He saved it as the desktop background.  Awesome.  His brothers are thinking, this is the greatest boy ever.  I am thinking, this kid will never obtain a wife or a career.

During a fun family night activity a few weeks ago we were laughing it up playing Charades. Then the brothers began skipping the cards they drew for “giraffe” and “jumprope” and making up their own ideas for charades. It took about 49 seconds to digress into one boy sitting on the couch making excruciating faces while both other boys yelled “POOPING!!!” which promptly spun all three boys into violent fits of laughter on the floor. End of family fun night.

Perhaps the only venue that rivals the backseat of the car or van for potty talk supremacy is the dinner table. Boys, when bored with food or threatened by items like asparagus or zucchini, will seize any opportunity for potty talk. My wife placed a lovely chicken dinner before the family recently which, as usual, produced the clamoring of competition over who gets which prized chicken part.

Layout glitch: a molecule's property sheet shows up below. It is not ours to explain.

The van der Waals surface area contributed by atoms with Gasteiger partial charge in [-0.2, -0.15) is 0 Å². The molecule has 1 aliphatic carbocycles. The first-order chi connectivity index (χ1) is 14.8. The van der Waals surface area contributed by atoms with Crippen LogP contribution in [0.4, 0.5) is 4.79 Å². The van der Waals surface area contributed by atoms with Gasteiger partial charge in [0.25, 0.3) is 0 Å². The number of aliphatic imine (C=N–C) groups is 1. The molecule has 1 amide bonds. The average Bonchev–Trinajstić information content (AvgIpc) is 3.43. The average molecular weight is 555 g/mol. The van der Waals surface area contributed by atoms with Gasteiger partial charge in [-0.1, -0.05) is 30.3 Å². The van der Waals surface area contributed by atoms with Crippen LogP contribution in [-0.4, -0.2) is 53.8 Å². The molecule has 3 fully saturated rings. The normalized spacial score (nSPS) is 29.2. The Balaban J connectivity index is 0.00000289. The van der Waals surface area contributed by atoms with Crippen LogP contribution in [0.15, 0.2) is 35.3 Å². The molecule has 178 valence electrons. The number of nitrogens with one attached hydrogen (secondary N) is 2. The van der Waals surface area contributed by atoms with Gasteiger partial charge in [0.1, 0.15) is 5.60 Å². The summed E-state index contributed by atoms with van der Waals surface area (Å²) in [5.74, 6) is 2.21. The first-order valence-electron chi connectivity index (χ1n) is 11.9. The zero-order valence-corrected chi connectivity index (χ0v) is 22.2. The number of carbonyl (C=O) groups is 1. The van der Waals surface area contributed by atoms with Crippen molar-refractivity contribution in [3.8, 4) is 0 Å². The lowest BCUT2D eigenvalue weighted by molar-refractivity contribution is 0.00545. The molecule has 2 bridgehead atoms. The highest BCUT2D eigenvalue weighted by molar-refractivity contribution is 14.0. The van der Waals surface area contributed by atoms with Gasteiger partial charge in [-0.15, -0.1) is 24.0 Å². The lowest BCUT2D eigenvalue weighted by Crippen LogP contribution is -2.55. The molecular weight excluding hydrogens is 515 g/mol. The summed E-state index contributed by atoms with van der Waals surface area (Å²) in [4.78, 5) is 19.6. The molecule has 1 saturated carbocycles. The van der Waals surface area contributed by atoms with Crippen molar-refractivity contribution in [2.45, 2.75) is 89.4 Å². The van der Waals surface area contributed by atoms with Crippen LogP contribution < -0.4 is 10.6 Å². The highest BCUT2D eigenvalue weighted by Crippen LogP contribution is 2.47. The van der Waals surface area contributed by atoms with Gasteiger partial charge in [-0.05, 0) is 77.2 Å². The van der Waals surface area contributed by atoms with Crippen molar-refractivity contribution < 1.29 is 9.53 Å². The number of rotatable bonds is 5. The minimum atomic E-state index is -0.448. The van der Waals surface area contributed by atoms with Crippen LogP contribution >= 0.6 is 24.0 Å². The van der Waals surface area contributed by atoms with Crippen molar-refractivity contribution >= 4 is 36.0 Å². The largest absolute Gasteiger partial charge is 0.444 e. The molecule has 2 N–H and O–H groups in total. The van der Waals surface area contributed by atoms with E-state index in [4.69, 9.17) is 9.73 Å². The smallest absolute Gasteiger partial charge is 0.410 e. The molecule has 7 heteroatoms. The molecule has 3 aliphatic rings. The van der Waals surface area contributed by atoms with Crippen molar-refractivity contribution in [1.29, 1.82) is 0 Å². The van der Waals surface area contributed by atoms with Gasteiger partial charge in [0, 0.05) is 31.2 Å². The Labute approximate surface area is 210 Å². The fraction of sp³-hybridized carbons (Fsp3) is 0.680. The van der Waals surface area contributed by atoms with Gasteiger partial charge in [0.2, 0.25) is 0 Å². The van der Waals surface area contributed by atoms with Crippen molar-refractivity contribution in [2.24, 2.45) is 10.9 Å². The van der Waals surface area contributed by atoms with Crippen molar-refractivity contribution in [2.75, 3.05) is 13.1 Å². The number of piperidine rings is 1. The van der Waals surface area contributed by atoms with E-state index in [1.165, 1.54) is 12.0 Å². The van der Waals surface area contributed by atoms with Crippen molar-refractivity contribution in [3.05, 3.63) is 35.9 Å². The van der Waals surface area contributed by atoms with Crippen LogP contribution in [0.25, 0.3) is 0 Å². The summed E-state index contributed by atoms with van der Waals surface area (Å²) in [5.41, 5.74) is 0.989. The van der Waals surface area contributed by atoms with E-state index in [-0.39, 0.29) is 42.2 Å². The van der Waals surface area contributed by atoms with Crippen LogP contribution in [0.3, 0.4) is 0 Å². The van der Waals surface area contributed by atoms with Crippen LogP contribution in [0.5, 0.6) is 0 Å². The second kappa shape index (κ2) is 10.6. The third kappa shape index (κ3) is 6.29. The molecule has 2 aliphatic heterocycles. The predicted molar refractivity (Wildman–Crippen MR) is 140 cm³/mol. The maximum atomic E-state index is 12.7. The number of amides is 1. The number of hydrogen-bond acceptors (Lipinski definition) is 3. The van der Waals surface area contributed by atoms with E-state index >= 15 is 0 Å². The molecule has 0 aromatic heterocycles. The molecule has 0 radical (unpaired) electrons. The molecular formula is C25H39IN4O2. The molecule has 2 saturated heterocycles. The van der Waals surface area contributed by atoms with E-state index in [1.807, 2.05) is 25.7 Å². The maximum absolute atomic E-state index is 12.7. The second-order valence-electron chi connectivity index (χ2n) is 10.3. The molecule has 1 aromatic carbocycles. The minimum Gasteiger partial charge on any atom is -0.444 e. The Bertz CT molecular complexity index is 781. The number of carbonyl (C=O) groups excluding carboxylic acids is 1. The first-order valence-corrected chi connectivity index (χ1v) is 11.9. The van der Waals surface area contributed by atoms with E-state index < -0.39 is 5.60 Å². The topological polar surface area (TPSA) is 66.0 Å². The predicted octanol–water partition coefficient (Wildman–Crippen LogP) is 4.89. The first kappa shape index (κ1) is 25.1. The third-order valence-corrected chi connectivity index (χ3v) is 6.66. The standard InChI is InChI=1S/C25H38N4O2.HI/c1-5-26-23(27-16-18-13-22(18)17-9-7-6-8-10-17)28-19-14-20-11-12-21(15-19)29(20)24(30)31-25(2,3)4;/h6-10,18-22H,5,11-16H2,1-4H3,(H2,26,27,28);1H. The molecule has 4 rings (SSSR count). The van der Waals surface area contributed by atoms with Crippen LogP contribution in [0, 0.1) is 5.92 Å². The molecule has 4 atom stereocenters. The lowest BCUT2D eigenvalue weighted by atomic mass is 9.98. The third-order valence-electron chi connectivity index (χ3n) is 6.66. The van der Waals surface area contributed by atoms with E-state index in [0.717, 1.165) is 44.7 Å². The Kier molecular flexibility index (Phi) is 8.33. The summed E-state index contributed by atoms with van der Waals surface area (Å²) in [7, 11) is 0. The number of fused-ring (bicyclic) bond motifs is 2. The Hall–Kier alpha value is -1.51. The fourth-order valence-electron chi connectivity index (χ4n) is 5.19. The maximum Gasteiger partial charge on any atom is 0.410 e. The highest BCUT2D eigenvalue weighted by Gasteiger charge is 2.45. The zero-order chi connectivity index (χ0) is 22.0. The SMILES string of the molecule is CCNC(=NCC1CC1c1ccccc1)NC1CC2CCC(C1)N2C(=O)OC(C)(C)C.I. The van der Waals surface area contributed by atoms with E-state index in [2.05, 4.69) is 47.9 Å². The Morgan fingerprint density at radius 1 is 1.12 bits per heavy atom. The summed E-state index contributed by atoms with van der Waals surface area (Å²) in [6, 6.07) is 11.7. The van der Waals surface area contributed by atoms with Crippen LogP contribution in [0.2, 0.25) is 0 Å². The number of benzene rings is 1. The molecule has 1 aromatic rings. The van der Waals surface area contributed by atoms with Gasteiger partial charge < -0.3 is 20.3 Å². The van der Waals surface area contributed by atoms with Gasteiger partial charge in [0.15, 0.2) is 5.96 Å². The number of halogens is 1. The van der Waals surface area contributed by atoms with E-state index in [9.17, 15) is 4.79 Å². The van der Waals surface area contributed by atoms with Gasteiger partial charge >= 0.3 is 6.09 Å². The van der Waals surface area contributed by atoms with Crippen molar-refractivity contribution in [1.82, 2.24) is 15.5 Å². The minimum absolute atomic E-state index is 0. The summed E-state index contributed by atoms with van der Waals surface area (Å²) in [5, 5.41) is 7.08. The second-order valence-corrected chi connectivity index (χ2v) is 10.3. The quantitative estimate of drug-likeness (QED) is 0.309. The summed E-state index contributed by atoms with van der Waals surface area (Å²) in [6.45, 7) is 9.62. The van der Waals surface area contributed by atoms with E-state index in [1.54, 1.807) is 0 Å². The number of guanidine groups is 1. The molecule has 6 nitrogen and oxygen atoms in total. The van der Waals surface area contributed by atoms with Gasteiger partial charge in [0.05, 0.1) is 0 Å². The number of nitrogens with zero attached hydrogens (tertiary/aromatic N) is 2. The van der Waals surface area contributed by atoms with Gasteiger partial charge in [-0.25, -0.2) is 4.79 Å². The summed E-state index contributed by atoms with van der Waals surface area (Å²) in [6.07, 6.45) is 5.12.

5-year-old Nicholas: “I get a leg!!”

5-year-old Nathan: “I get a leg!!”

3-year-old Caitlin: “I get a bone!” (she hasn’t mastered this system yet)

8-year-old Connor: “I get the butt!” (pointing to the breastbone in the center of the roasted bird)

Mommy: “Stop it. That’s not the butt.”

Connor: “Well it has a crack.”

Mommy: “Just because it has a crack doesn’t mean it’s the butt. It’s the chest. Stop the potty talk.”

Me, silently thinking: “Wow. Thank God he doesn’t know that breasts are actually boobies yet…”

Connor: “Well a chest doesn’t have a line in it……”

Long pause.

Me, silently: “Oh sweet Lord in the heavens, this is NOT happening.”


I don’t even remember if we ate the chicken. There truly is no scientific explanation for how we indeed survived that particular meal at all. Maybe we made it purely on the faint glimmer of hope that at some point, somewhere near adulthood, potty talk may be curtailed or at least contained. But I think we all know, that is purely delusional.


24 thoughts on “32. Potty Talk